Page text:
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The cannabis bill, SB 1301, has been in committee since January and has yet to be voted out of committee. It is interesting how the cannabis industry operates. Those who are against the legislation do not want it legalized, period. They are afraid that it will be used by teenagers as a way to get high. I suppose there is some truth to this, although I don’t think it is intentional. The state of California already has a problem with marijuana use among teens, and it is a real and growing problem there as well.

So, perhaps the legislature should take more time before passing a bill that makes it legal to smoke marijuana. I would hope that we could have an all inclusive, comprehensive marijuana bill which would include an adequate amount of regulated, well lit shops, taxation, and maybe licensing of sellers as well. If we can get a really comprehensive bill that includes everything, perhaps by the end of this year, we will see a different outlook on the issue. It appears that the California legislature may be able to move forward sooner rather than later.

I’ve heard rumors that the California legislature might legalize marijuana possession. This could come about because the California State Legislature convenes in January. One can only imagine what will happen after they convene. I would not be surprised if the Assembly and the Senate begin to talk about regulating marijuana again. Whether or not the bill becomes law, the idea is not to legalize it, regulate it or make it available for those under 21 to smoke. That is a slippery slope that we don’t need to tread on and we are already doing a bad job of it.

At this point, California has House, Senate, and now even committees starting to study the cannabis initiative. There is no doubt that many bills will be introduced this calendar year. Many will die in committee, never make it to the House or the Senate floor. Some will be killed in committees, never get out of committee and then die at the state Capitol. This is how things work in the California State Legislature.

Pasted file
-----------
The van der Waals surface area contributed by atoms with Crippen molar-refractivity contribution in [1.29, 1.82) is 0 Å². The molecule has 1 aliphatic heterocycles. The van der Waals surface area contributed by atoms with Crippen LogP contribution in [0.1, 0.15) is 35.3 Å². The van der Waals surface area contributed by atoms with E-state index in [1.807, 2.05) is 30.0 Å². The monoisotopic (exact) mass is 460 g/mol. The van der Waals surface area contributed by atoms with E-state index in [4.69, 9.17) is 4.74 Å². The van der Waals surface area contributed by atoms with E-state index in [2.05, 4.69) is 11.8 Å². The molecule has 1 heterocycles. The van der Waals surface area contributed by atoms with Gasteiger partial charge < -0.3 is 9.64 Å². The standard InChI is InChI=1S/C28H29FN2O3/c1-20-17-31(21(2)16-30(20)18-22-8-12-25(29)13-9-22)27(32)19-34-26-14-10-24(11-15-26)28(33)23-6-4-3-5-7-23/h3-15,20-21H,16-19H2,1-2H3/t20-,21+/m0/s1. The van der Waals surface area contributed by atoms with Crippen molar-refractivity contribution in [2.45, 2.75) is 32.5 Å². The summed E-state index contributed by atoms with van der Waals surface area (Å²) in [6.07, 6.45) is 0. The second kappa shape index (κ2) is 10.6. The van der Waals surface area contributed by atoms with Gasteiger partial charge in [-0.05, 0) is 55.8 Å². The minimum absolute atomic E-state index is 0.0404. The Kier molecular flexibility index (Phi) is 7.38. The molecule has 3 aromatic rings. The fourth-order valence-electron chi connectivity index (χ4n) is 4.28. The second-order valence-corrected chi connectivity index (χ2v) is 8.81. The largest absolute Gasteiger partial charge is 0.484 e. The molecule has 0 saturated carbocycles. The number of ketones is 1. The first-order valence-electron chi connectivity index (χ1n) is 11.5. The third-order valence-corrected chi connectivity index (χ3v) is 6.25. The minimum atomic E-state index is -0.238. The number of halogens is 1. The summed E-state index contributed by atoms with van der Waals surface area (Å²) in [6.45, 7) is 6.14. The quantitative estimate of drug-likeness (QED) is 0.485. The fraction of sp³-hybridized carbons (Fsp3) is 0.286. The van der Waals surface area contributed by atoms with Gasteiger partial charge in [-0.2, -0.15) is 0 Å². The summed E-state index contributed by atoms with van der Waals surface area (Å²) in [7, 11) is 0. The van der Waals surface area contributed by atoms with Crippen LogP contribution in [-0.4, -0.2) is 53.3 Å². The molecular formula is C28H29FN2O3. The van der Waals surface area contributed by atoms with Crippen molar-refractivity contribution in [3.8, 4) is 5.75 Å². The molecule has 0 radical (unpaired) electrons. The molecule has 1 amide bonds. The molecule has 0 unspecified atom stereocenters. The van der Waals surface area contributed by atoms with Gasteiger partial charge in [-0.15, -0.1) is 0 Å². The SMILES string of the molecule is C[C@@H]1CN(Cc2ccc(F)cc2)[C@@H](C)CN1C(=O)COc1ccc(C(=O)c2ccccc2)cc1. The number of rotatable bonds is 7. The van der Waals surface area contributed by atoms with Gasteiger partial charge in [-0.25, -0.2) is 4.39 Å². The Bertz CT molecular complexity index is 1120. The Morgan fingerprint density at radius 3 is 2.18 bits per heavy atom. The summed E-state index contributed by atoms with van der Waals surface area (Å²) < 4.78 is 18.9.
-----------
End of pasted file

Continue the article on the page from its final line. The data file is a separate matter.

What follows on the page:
white widow auto What has me extremely interested in watching this unfold is the fact that all the marijuana-related bills have been killed or submitted to the Senate and House Ways and Means Committee without ever having a hearing. The California State Legislature has become so politically polarized that all efforts to do what they can to save money for the citizens of California are frozen. This is a big concern because without the tax revenues the state will struggle to keep up their programs that they have put in place. If the initiatives are killed or passed with such little fanfare, it will be another wakeup call to our representatives to really try to find some revenue to help relieve the financial dilemma.

If you vote no on the above cannabis initiative, it doesn’t mean you’re against marijuana use by any means. My stance is that the only way we will get legalization of cannabis in California is if the voters pass a measure to legalize it. That means a change in the law that no other jurisdiction has done. I would submit to you that a change that has the potential to save California money and protect California’s unique culture should be passed. Please consider all this and think on it.